2. The Gamer: he (or she) has the headphones/mic combo and gamer chair set up like all the folks on YouTube videos that your 15 year old son watches. They may actually be playing a game online with your 15 year-old son during class…..
3. The Snuggler: she (or he) is all comfy cozy in their fluffy bed during class. Their face is sideways because sitting up is a lot. Probably not taking any notes….
4. The Snacker: they did bring enough to share but….
5. Video off/audio on: Um. We can hear their mom telling them something even if we cannot see them (rolling their eyes no doubt). No worries, I muted you both.
6. Computer only attending class: no video, no audio, no student. I called on them after asking them to turn on the video three or four times. No answer. I ended class but didn’t end the meeting and they were still there-or were they ever there? The emailed questions later in the week make me believe not…..
7. The Chatter: the syllabus actually says that any private chats will show up in my transcript of the chat. I don’t care if you think my hair looks weird today. Actually, I do. Ouch.
8. The Harry Potter Painting: they are off screen and then they are back and then they are off again. I am waiting for them to show up in another person’s square…with a sword….and a pony.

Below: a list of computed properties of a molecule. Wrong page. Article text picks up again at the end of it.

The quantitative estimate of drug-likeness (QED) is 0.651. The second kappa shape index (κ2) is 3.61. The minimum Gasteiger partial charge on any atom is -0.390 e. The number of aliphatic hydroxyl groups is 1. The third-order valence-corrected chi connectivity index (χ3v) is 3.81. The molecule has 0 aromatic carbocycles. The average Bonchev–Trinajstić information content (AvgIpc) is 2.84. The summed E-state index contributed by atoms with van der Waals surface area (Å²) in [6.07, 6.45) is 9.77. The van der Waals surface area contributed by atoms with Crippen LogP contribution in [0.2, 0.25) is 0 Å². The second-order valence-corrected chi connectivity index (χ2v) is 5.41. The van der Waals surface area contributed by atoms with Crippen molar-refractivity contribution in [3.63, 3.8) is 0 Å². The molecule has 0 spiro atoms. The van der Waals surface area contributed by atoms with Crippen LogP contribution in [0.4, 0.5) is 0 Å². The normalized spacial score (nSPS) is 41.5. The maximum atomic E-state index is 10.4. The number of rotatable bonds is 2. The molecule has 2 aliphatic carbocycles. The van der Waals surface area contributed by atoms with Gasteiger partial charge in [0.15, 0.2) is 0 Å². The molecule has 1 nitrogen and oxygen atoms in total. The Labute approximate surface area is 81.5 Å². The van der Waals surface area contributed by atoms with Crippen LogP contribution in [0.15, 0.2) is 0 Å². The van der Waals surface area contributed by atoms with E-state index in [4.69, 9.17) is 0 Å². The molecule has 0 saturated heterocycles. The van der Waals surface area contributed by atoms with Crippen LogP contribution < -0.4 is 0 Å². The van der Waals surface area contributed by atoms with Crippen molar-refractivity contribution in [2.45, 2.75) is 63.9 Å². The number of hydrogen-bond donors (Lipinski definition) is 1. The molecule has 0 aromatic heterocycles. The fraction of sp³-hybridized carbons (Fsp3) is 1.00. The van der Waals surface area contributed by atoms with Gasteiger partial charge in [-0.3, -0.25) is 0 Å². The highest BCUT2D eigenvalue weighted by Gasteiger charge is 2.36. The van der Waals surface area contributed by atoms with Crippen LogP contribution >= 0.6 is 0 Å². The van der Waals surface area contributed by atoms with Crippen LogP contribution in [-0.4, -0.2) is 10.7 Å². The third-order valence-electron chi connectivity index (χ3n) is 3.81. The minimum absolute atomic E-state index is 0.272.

9. The Traveller: they are moving from room to room hunting the elusive wifi. Wascally wifi….or walking around outside and taking us with them. Sadly, it will not count towards my daily steps…
10. The Mobile Classroom: They are in a minivan-in the driver’s seat, but when we go into breakout rooms I have a weird vision of them physically driving over to another parking spot. I’m actually impressed at how spacious and clean the van is compared to my house.
11. The Pet Sharer: I love your dogs and cats. I had no idea you had a whole bunch of birds until you unmuted yourself and the noise made all three of my cats come running to my laptop. Still, it was a delightful chaos.
12. The Student doing the best they can under the circumstances: that’s everyone. I would like to thank my students for their patience and understanding during the garbage collection/mail or package delivery/fire engine barking as well as the occasional meowing and tail in your face. This is hard-and we made it work.
(Elizabeth Stillman - Guest Blogger)
Thursday, December 17, 2020
Wow. At long last, final exams are over...sort of.
For most of us, we have a very difficult time with uncertainty in general, which is particularly exasperating as we wait - sometimes for weeks - for our grades to arrive (and the more so in light of the current ongoing pandemic).
So, despite the festive times that are supposed to fill this month, we often find ourselves unable to relax, to enjoy others (and ourselves), and to simply wind down and rest.
Nevertheless, there's a simple way - in just a flash of a moment - to help break free from the many stresses and strains of the past few weeks of final exams. Why not try out, today, the "smile loop?" It sounds, sort of, fun, doesn't it? So, here's the scoop (and the science too):
You see, according to an article in the Wall Street Journal by Elizabeth Bernstein: